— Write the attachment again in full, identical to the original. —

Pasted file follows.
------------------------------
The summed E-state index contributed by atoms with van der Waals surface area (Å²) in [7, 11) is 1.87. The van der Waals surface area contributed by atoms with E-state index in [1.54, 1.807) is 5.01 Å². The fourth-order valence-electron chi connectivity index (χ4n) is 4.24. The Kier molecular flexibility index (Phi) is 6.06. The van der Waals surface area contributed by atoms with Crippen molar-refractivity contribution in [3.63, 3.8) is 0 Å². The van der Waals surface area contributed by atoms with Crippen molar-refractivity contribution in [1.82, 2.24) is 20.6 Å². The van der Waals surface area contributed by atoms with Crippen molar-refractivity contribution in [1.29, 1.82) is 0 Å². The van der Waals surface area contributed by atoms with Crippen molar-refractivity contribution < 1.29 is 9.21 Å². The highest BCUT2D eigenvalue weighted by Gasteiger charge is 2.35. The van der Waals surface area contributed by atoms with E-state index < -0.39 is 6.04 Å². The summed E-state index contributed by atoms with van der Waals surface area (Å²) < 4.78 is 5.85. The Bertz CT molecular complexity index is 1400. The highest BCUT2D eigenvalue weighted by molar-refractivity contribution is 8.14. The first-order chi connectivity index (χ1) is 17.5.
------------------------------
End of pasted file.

The summed E-state index contributed by atoms with van der Waals surface area (Å²) in [7, 11) is 1.87. The van der Waals surface area contributed by atoms with E-state index in [1.54, 1.807) is 5.01 Å². The fourth-order valence-electron chi connectivity index (χ4n) is 4.24. The Kier molecular flexibility index (Phi) is 6.06. The van der Waals surface area contributed by atoms with Crippen molar-refractivity contribution in [3.63, 3.8) is 0 Å². The van der Waals surface area contributed by atoms with Crippen molar-refractivity contribution in [1.82, 2.24) is 20.6 Å². The van der Waals surface area contributed by atoms with Crippen molar-refractivity contribution in [1.29, 1.82) is 0 Å². The van der Waals surface area contributed by atoms with Crippen molar-refractivity contribution < 1.29 is 9.21 Å². The highest BCUT2D eigenvalue weighted by Gasteiger charge is 2.35. The van der Waals surface area contributed by atoms with E-state index < -0.39 is 6.04 Å². The summed E-state index contributed by atoms with van der Waals surface area (Å²) < 4.78 is 5.85. The Bertz CT molecular complexity index is 1400. The highest BCUT2D eigenvalue weighted by molar-refractivity contribution is 8.14. The first-order chi connectivity index (χ1) is 17.5.